Descendants of Persian traders in Kaifeng, China, move to Israel with the help of a religious group and finally learn Jewish rules and traditions.
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For much of the past millennium, Jews in Kaifeng— descendants of merchants who arrived here from Persia, probably around the 11th century—have been struggling with an existential question: What does it mean to be Jewish?
Homemade inari sushi, mandle bread, rice balls, spicy edamame, hamantaschen, and rice crispy treats. If there was anything incongruous about the offerings at the recent bake sales for Japan earthquake relief at Brandeis Hillel Day School, a pluralistic Jewish day school in San Francisco, no one seemed to notice. The mix of Jewish, Japanese and American treats spoke directly to the palates of this unique modern Jewish community.
Between shows and a day job in the tech world, Asian Jewish Life caught up with comedian Samson Koletkar for an interview and a few laughs. Koletkar, a Bene Israel, was born and raised in Mumbai, though he now calls San Francisco home.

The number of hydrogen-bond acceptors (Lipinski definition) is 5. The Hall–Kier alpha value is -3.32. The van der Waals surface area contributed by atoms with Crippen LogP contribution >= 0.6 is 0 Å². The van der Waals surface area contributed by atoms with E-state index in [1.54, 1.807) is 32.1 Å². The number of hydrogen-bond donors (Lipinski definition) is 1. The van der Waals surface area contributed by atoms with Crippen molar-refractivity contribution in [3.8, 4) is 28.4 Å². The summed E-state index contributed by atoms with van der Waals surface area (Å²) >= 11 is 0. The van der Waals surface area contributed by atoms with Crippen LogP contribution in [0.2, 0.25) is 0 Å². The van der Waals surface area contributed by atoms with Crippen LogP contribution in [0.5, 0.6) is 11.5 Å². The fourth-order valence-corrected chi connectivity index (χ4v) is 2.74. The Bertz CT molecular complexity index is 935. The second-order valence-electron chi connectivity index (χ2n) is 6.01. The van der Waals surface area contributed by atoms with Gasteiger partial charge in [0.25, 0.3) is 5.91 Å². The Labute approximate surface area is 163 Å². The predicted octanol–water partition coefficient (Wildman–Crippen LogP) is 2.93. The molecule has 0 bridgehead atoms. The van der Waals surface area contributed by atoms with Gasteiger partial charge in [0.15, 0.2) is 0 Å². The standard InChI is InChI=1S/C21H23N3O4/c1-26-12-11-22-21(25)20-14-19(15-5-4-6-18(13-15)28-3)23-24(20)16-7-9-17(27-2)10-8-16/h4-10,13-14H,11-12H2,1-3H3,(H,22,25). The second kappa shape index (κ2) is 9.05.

Scott Simon — the sonorous voice of NPR’s “Weekend Edition” — has written a short, tender book about the two most important people in the world. At least to him. “Baby, We Were Meant for Each Other” recounts the arrival of his two daughters, Elise and Lina, from China, while telling the stories of other families changed by adoption.
Not just anyone can go around saying that he’s a proud gay Jewish Japanese musician, but singer and songwriter Danny Katz is not just anyone.
The American Jewish Yearbook shows that there was a total of about 1,000 Jews in Hong Kong and China in the mid 1990s, and another 1,000 in Japan. Today, there are perhaps 5,000 in Hong Kong alone, with another 2,000 in Shanghai.
By Edith Honan NEW YORK, (Reuters) – For two decades, Aron Aronov has transported embroidered garments, oil portraits of rabbis and other examples of traditional Bukharian Jewish culture from his native Uzbekistan to a small museum in New York. “Here is all my money, all my life, all my time,” … Continue Reading >>